Saudi Med J 2017; Vol. 38 (7)


communication with the director of the first OBPI clinic in Saudi Arabia).3 One potential reason is the lack of knowledge among the concerned health care providers (obstetricians, pediatricians, and physio-/ occupational therapists) in Saudi Arabia. In the current paper, we designed a questionnaire to assess the basic knowledge of OBPI among these concerned health care providers in 5 major hospitals in Riyadh. The results are presented and discussed. We aimed to find if lack of knowledge is the reason behind the delayed referral to OBPI Clinic. Methods. Ethical approval was obtained from King Abdullah International Medical Research Center (KAIMRC), Riyadh, Saudi Arabia and the study was approved according to the principles of Helsinki Declaration. In each hospital, an additional authorization was also provided by the hospital administration before distribution of questionnaires. There was no need for informed consent because the questionnaire was anonymous with no demands for personal information (convenience sampling technique). A Medline search did not reveal similar studies in the literature; hence, comparison of our results to others was not possible. This study used a cross-sectional questionnairebased approach that took place in 5 major hospitals in Riyadh, Saudi Arabia between June and August 2015. The names of the hospitals will be kept anonymous by naming the hospitals as numbers I to V. All hospitals that were included in the study were major hospitals and had referral systems to the Hand Clinic. This type of study has been chosen due to its ability to analyze data collected on a group of subjects at one time rather than over a period of time, which was the best study to achieve the objectives of this study. All residents, registrars, senior registrars and consultants working in both pediatric and obstetrics/gynecology departments in major hospitals in Riyadh as well as staff in the rehabilitation centers of the hospitals were included. Data collection. The questionnaire (Table 1) consisted of 6 questions, all of which are multiple choice closed-ended questions. These questions were aimed to assess the knowledge of OBPI and timing for referral to the hand surgery among obstetricians, pediatricians and physiotherapists and to compare their knowledge of the injury. The questionnaire has been written by the principal investigator. The validity of the content of the questionnaire was carried out by asking 3 experts in the field to compute the number of questions deemed to test basic knowledge on OBBI. All 3 experts computed that 100% of questions were testing the basic knowledge on OBBI (namely, average

Obstetric brachial plexus ... Al-Essa et al Table 1 - The questionnaire and the overall percentage of correct answers. Questions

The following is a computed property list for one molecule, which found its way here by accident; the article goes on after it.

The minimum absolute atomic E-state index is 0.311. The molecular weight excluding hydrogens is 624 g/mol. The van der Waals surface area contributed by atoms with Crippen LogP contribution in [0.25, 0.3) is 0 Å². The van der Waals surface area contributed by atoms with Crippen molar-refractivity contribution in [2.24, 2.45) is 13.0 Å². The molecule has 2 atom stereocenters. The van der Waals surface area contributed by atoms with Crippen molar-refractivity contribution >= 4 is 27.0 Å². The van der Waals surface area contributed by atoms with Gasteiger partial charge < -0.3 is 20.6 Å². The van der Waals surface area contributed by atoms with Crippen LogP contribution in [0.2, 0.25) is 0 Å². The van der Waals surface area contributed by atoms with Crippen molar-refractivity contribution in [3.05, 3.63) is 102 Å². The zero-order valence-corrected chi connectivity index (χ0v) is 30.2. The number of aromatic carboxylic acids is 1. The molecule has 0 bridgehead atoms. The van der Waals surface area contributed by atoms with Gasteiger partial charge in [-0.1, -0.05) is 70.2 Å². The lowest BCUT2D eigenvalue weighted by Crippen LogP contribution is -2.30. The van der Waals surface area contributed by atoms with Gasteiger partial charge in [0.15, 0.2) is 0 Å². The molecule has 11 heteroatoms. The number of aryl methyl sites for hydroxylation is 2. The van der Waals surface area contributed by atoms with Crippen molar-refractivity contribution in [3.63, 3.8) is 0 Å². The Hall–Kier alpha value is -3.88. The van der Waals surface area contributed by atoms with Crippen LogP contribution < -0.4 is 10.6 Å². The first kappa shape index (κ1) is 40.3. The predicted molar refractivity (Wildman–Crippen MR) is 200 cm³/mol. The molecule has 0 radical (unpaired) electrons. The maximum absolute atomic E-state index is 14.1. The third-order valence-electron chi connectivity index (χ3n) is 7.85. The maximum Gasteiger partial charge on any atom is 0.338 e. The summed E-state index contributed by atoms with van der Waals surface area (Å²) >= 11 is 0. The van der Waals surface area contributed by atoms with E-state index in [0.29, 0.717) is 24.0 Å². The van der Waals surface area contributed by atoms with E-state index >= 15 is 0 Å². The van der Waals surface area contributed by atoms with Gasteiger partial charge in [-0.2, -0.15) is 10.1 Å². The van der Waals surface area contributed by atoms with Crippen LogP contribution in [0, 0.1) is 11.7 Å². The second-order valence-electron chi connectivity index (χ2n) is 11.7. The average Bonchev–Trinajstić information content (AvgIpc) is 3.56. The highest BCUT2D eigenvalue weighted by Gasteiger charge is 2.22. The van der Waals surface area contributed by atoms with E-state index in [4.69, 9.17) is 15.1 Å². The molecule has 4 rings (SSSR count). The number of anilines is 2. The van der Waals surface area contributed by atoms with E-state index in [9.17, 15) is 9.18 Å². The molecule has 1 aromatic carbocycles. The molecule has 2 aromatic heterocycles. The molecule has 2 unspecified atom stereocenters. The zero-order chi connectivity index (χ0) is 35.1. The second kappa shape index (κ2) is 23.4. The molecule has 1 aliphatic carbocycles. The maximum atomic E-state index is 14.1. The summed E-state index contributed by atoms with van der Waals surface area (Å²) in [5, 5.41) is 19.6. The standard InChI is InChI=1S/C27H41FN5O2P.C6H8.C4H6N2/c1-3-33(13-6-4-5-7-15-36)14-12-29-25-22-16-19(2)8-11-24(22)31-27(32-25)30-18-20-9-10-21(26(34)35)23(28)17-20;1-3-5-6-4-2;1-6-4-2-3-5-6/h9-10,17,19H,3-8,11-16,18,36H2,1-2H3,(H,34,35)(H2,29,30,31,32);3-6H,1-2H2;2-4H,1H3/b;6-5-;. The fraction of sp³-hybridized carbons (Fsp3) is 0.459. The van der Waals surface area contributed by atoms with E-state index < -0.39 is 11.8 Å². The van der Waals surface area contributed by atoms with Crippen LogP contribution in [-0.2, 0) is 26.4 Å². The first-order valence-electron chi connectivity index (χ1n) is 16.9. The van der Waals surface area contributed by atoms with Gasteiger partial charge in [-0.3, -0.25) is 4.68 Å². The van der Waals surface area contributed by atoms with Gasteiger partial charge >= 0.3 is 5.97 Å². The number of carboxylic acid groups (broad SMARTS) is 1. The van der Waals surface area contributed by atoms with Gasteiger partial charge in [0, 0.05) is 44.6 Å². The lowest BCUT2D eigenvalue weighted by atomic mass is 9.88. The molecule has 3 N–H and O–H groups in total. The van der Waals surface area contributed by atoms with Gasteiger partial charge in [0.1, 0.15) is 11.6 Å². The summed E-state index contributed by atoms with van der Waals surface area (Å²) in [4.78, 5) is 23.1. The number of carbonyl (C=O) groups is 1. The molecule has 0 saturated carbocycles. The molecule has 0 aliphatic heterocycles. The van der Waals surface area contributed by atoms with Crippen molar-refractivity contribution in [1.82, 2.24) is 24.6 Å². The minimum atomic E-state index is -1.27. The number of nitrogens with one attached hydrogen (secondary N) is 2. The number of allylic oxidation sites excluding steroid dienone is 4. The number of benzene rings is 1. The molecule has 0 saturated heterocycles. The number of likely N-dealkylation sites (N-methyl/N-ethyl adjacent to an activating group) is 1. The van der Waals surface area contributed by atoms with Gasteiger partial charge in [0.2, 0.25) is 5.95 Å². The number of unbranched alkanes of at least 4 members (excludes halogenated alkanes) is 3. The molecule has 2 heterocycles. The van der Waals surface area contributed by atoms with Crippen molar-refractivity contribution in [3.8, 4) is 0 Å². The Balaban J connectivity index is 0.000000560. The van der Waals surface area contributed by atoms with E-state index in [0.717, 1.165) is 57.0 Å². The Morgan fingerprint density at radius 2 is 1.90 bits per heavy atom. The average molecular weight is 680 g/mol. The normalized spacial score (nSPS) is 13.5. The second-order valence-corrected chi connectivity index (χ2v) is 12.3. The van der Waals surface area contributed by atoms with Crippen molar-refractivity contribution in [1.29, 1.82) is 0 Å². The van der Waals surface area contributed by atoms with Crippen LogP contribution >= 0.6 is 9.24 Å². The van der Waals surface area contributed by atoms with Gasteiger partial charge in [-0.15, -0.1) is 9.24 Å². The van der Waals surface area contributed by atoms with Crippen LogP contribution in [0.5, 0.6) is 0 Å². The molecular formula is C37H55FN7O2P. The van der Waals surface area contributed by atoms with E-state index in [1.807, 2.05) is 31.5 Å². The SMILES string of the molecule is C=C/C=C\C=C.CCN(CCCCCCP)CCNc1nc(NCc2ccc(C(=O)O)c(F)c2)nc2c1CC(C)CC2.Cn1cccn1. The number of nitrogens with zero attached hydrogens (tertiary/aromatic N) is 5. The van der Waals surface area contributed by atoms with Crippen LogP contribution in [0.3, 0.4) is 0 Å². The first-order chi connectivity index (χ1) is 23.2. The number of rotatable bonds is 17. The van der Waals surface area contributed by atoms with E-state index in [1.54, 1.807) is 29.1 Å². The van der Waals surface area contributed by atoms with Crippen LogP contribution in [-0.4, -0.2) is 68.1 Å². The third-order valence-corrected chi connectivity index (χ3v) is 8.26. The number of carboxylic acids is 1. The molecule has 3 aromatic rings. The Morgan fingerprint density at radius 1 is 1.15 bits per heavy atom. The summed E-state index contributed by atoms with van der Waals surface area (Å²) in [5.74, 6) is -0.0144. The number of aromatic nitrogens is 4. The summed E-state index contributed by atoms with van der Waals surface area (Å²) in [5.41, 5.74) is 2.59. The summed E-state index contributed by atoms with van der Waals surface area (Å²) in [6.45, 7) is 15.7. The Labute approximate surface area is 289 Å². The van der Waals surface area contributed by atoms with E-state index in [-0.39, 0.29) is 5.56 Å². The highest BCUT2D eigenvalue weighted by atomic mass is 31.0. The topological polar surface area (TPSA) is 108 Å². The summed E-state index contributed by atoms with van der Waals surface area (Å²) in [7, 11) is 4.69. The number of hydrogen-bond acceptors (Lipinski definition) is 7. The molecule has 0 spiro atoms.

Q-1: Types of obstetric brachial plexus palsy A. Upper (Erb’s), Lower (Klumpke’s) and total palsy types are all frequently seen in obstetric cases B. Only upper palsy is seen in obstetric cases since the lower and total types are seen only in non-obstetric cases C. *Upper and total palsies only (lower palsy is generally seen in non-obstetric cases) Q-2: The most important cause of obstetric brachial plexus palsy is: A. *Difficult labor with shoulder dystocia B. Abnormal intrauterine pressure in the 3rd trimester C. Cord around the proximal part of the limb Q-3: The best timing of referral of the patient with obstetric brachial plexus palsy to the physiotherapy department is: A. *During the neonatal period B. Between 1-3 months of age C. Three months after birth D. One year after birth Q-4: The best timing of starting physiotherapy in patients with obstetric brachial plexus palsy is: A. *2-3 weeks after birth B. Between 1-3 months of age C. 3-12 months of age D. After one year of age Q-5: The best timing of referral of the patient with obstetric brachial plexus palsy to the hand surgeon is: A. *During neonatal period B. Between 1-3 months of age C. 3-12 months of age D. After 1 year of age Q-6: Patients with obstetric brachial plexus palsy and who do not show good spontaneous motor recovery of the affected limb, surgery to the brachial plexus is recommended by hand surgeons at the age of: A. During neonatal period B. †Between 1-3 months of age C. †3-12 months of age D. After one year of age *correct answers, †has 2 correct answers. Each of the remaining questions has only one correct answer

congruency percentage of 100%). The same experts were also asked to grade the relevance of each question on a 4-point scale (1= not relevant; 2= somewhat relevant; 3= relevant; 4= very relevant). All 3 experts scored all questions as grade of 4 (namely, content validity index for individual items, I-CVI, of 1). The sample size was calculated with a confidence interval of 95% and a margin of error of 5%. The population size was considered to be infinite (20,000); since we were not able to precisely count the total population of pediatricians, obstetricians and physiotherapists in the 5 hospitals. The response distribution was estimated to be 50%; meaning that we assumed that 50% of these health-care providers have adequate knowledge on OBPI and 50% have no adequate knowledge about OBPI. The 50 % response distribution was used because there were no similar studies in the world literature to determine the exact response distribution. Using


228 77 18

(70.6) (23.8) (5.6)

300 15 8

(92.9) (4.6) (2.5)

197 88 24 14

(61.1) (27.2) (7.4) (4.3)

165 106 40 12

(51.1) (32.8) (12.4) (3.7)

53 52 107 111

(16.4) (16.1) (33.1) (34.4)

11 50 74 188

(3.4) (15.5) (22.9) (58.2)

50% as a response distribution provides the highest number of sample size. The estimated ideal sample size was 377 participants in all 5 hospitals. In our study, a total of 323 participants answered the questionnaire. The questionnaire was distributed during the morning meetings of the concerned specialties; and collected 10 minutes later. Data entry and analysis were carried out by SPSS version 21 software (SPSS Inc., Chicago, IL, USA), inferential statistics by Analysis of Variance and Post-Hoc tests (p0 to 0.2 0


Q1, Q2

Cannot Discriminate




Obstetric brachial plexus injury. Knowledge among health care providers in Saudi Arabia.

To assess the basic knowledge on obstetric brachial plexus injury among obstetricians, pediatricians, and physio-/occupational therapists in major hos...